“It had these horrendous aluminum doors, which we immediately pulled out. The previous owners had salvaged some original doors from another one of the terraces, so we took those and stripped them, put them back in, and built windows to match. We didn’t want to touch the original lime plasterwork in the living room because it was quite fragile – plus, the ceilings are around 3.8 meters high, so to re-plaster would have been quite an undertaking. So, instead of pulling all the wallpaper off, we very, very carefully stuck all the holes back together and repainted over the top – we couldn’t have messed around with it too much. Some of the original cornicing had come down too, but we propped it back up.

“The original floorboards are in there too; these amazing, wide Georgian floorboards made from Baltic Pine. We sanded them really gently and left them with no varnish. We’ve also got these fantastic original cast-iron radiators throughout the house, but the ones in the living room were completely chipped and all the paint was coming off. We were going to paint them, but then we looked at them and realised they looked good as they were.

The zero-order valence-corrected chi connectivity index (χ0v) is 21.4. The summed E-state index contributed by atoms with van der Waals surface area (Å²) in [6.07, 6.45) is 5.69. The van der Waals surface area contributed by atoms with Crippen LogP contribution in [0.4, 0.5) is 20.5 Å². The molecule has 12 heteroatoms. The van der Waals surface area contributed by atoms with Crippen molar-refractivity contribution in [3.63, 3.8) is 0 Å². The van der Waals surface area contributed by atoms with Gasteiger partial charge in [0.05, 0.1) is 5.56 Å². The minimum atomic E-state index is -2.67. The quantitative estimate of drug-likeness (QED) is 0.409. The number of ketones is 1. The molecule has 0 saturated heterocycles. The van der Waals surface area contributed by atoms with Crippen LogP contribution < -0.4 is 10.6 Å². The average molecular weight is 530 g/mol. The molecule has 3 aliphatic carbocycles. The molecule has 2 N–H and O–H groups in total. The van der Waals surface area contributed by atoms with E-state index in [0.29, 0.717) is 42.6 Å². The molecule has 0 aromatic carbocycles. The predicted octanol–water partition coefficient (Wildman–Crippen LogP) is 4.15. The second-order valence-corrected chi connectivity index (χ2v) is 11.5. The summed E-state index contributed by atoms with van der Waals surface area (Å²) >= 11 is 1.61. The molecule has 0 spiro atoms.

“My husband and I both have quite an innate sense of what goes together.”

“When we moved in, all our London furniture looked ridiculous, like tiny doll’s house furniture. We ended up getting a sofa that I probably would never have chosen otherwise: it’s a design classic by Robin Day that Habitat started producing in the Sixties. We spent a year trying to find a sofa that we could agree on, then I saw this one somewhere online and thought it looked okay. We searched for it on eBay and I found one for £400; the bid was ending in an hour so I thought “let’s just buy it!” The seller said we could pick it up the following day. We didn’t have our van, so we took the kids in our tiny Golf up to London – getting lost three times along the way – and drove it back, strapped to the roof. And now we’ve got a great sofa that didn’t cost £3,000.

“Almost everything is secondhand, as we’ve tried to buy things that are timeless and not too trendy – just things that we really love. For instance, when we replaced the doors, they weren’t as air-tight as modern doors and there was a bit of a draft, so we had to get these long curtains. I spent six months on eBay trying to find two pairs of curtains that would match. Then I spent another month adjusting them because they were really long. Curtains of that size would normally cost almost £2,000. They’re not a colour I would ordinarily have chosen, but somehow they work. My husband and I both have quite an innate sense of what goes together, without over-doing it.